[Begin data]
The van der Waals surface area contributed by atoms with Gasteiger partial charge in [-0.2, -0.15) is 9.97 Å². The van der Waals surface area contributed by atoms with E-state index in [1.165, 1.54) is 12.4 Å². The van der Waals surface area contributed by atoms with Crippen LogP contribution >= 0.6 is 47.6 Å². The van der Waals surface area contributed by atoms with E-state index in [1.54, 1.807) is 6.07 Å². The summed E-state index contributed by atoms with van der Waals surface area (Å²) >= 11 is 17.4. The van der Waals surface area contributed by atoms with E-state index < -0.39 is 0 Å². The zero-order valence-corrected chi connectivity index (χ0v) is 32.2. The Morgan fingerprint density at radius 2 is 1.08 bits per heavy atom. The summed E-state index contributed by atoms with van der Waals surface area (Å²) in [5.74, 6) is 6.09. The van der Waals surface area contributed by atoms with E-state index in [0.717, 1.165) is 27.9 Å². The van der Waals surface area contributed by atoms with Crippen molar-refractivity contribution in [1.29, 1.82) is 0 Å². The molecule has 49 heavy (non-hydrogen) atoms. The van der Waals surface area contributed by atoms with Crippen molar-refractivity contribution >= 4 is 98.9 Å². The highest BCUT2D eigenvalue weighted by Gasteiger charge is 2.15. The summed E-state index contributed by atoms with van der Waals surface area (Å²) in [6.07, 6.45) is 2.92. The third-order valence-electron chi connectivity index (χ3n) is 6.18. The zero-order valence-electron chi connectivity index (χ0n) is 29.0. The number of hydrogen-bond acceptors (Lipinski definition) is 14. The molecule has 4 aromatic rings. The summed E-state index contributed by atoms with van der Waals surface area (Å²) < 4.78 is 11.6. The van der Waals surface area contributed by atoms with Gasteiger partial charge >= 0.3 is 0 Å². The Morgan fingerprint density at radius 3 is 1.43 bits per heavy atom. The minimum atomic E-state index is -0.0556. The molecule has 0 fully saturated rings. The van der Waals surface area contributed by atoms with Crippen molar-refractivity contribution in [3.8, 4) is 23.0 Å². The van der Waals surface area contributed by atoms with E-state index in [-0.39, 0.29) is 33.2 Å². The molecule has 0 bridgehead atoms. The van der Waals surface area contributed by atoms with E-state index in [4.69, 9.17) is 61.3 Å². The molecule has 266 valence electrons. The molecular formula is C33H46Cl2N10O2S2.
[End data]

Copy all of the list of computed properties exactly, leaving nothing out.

The van der Waals surface area contributed by atoms with Gasteiger partial charge in [-0.2, -0.15) is 9.97 Å². The van der Waals surface area contributed by atoms with E-state index in [1.165, 1.54) is 12.4 Å². The van der Waals surface area contributed by atoms with Crippen LogP contribution >= 0.6 is 47.6 Å². The van der Waals surface area contributed by atoms with E-state index in [1.54, 1.807) is 6.07 Å². The summed E-state index contributed by atoms with van der Waals surface area (Å²) >= 11 is 17.4. The van der Waals surface area contributed by atoms with E-state index < -0.39 is 0 Å². The zero-order valence-corrected chi connectivity index (χ0v) is 32.2. The Morgan fingerprint density at radius 2 is 1.08 bits per heavy atom. The summed E-state index contributed by atoms with van der Waals surface area (Å²) in [5.74, 6) is 6.09. The van der Waals surface area contributed by atoms with E-state index in [0.717, 1.165) is 27.9 Å². The van der Waals surface area contributed by atoms with Crippen molar-refractivity contribution in [1.29, 1.82) is 0 Å². The molecule has 49 heavy (non-hydrogen) atoms. The van der Waals surface area contributed by atoms with Crippen molar-refractivity contribution >= 4 is 98.9 Å². The highest BCUT2D eigenvalue weighted by Gasteiger charge is 2.15. The summed E-state index contributed by atoms with van der Waals surface area (Å²) in [6.07, 6.45) is 2.92. The third-order valence-electron chi connectivity index (χ3n) is 6.18. The zero-order valence-electron chi connectivity index (χ0n) is 29.0. The number of hydrogen-bond acceptors (Lipinski definition) is 14. The molecule has 4 aromatic rings. The summed E-state index contributed by atoms with van der Waals surface area (Å²) < 4.78 is 11.6. The van der Waals surface area contributed by atoms with Gasteiger partial charge >= 0.3 is 0 Å². The Morgan fingerprint density at radius 3 is 1.43 bits per heavy atom. The minimum atomic E-state index is -0.0556. The molecule has 0 fully saturated rings. The van der Waals surface area contributed by atoms with Crippen molar-refractivity contribution in [3.8, 4) is 23.0 Å². The van der Waals surface area contributed by atoms with E-state index in [-0.39, 0.29) is 33.2 Å². The molecule has 0 bridgehead atoms. The van der Waals surface area contributed by atoms with E-state index in [4.69, 9.17) is 61.3 Å². The molecule has 266 valence electrons. The molecular formula is C33H46Cl2N10O2S2.